The Clarion

10-year facilities plan to be presented this fall

Madison+College%E2%80%99s+Facilities+Planning+Investment+Council+will+present+its+new+10-year+facility+plan+this+fall.+The+previous+10-year+plan+included+the+development+of+the+Gateway+and+Ingenuity+Center+and+renovation+of+student+spaces+at+the+Truax+Campus.
Madison College’s Facilities Planning Investment Council will present its new 10-year facility plan this fall. The previous 10-year plan included the development of the Gateway and Ingenuity Center and renovation of student spaces at the Truax Campus.

Madison College’s Facilities Planning Investment Council will present its new 10-year facility plan this fall. The previous 10-year plan included the development of the Gateway and Ingenuity Center and renovation of student spaces at the Truax Campus.

PHOTO PROVIDED TO CLARION

PHOTO PROVIDED TO CLARION

Madison College’s Facilities Planning Investment Council will present its new 10-year facility plan this fall. The previous 10-year plan included the development of the Gateway and Ingenuity Center and renovation of student spaces at the Truax Campus.

Briant Lawler, News Editor

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With over a year of strategic collaboration, the Facilities Planning Investment Council will be presenting to the college community, including the Board of Trustees, the final Facilities Master Plan this fall.

This comprehensive and adaptable plan, with a breadth that spans 10 years into the future and has several phases, is a “program-driven framework that aims to anticipate and solve long-term facility needs,” according to Katrina Willis, a Student Senate representative on the council.

In order to identify projects, the Facilities Council spent over a year communicating with college stakeholders (faculty, staff, administration, and students) across all districts, buildings, locations, and college groups. By the end, there were more than 550 projects recognized during this process.

The council also sought to identify strategic targets, which include: responding to changing needs, maximizing facility utilization, considering current and projected demographics, and promoting strategies for environmental sustainability.

Teresa Werhane, a Facilities Council representative, said, during a presentation, “three months were spent developing a system for prioritizing these projects” that were brought to light by stakeholders. This system included researching best practices at other colleges and utilizing the existing prioritization processes at Madison College.

Ann Camillo, FPIC Facilitator, said, during the same presentation, that “after months of research, the Facilities Council developed guiding principles to represent the needs of all college stakeholders.”

To address these needs, the Council’s laid out these “guiding principles.” The first guiding principle of the Facilities Master Plan is set to recognize “physical environments and how current facilities affect learning and student achievement.”

Secondly, the Facilities Master Plan will “identify trends and provide for future needs.”

Thirdly, the Facilities Master Plan will “address emerging opportunities and flexible use of indoor and outdoor areas.”

Fourthly, the Facilities Master Plan will “protect taxpayers’ investments, by which the plan is set to account for maintenance, repairs, and renovations, with the aim to extend the life of all college facilities.”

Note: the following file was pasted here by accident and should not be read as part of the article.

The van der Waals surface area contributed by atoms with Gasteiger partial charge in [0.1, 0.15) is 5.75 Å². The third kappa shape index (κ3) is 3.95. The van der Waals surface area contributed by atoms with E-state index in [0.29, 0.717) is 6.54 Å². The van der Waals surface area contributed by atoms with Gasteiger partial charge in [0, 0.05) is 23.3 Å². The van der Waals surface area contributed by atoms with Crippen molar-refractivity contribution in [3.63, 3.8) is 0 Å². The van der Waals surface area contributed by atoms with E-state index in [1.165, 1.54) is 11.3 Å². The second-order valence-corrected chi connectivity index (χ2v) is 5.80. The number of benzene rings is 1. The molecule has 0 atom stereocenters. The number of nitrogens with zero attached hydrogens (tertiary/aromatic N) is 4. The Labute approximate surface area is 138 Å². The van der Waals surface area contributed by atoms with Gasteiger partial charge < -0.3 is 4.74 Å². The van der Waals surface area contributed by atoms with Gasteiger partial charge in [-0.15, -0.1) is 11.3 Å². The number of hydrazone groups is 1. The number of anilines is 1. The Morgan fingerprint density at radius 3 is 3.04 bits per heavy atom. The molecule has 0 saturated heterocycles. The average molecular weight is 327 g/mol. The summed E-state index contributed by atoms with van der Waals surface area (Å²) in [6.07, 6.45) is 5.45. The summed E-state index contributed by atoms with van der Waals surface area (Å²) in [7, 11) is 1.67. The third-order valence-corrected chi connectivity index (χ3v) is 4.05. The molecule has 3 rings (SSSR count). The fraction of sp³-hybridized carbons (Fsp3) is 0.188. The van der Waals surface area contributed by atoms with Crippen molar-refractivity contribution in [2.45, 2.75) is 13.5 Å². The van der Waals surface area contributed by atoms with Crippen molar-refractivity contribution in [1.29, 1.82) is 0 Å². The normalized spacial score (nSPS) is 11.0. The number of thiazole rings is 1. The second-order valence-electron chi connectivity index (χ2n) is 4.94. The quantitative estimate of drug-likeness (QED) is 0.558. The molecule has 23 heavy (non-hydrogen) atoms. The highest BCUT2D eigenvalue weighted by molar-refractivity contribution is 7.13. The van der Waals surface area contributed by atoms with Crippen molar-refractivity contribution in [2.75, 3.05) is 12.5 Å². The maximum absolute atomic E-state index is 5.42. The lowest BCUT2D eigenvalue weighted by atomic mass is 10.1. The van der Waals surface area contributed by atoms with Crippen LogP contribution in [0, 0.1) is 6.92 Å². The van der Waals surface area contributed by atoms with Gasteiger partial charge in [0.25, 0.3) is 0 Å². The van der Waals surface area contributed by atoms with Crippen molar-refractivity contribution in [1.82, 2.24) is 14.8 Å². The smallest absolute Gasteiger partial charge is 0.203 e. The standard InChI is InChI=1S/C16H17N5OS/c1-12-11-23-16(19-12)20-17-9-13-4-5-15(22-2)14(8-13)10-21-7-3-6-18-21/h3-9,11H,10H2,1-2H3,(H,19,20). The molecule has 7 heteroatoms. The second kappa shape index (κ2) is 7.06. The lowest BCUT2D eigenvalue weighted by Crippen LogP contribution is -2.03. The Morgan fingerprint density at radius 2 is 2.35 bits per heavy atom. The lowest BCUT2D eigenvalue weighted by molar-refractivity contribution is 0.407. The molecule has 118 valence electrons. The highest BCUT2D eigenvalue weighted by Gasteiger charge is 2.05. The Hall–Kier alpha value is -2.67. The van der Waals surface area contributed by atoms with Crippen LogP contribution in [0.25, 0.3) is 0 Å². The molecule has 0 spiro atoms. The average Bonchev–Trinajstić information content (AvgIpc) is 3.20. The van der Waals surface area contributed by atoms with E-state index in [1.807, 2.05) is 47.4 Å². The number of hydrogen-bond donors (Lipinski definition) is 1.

And lastly, the plan will “ensure the health and safety of all people on campuses (it will support safety and security through best practices in design, construction, maintenance, operations, and compliance with building codes).”

For more information, you can find this information on the Madison College website, madisoncollege.edu.

“The Facilities Master Plan is committed to increasing access to education, and prioritizing projects that increase student access to education, as well,” said Steven Ansorge, current Student Senate President and a Facilities Council student representative.

He adds, “the Facilities Master Plan is academically driven and coordinated with the current Academic Plan and Student Services Plan.” In addition, the FMP aims to prioritize the environment through sustainability initiatives on every college property, though projects that meet or exceed LEED silver standards.

Kathy Waters, a Facilities Council Representative, stated that certain overarching themes arose during the planning process.

Flexibility: the demand to serve a diverse set of needs, specifically that any given room can act in several different capacities to bolster improved utilization.

Existing Spaces: although there was no demand identified for new facilities, it was recognized that there is a need to utilize existing spaces the college currently has for current and future needs.

Collaboration: it was identified that industries need to work together, specifically between the College, Makerspace, and Entrepreneurship Center.

Technology and Innovation: the college is currently training students for careers that “don’t even exist yet”. For this reason, the college keeps an eye on industries and having spaces within that can change as quickly as those industries.

Mike Stark, Council Co-Chair, says that in the first two years of the 10-year plan programs from the closing Downtown Campus, and the opening of the new South Goodman Campus, will take many resources that the Facilities Master Plan addresses. In the plan, strategic projects are also laid out, including renovations to the bookstore in the summer of 2019.

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10-year facilities plan to be presented this fall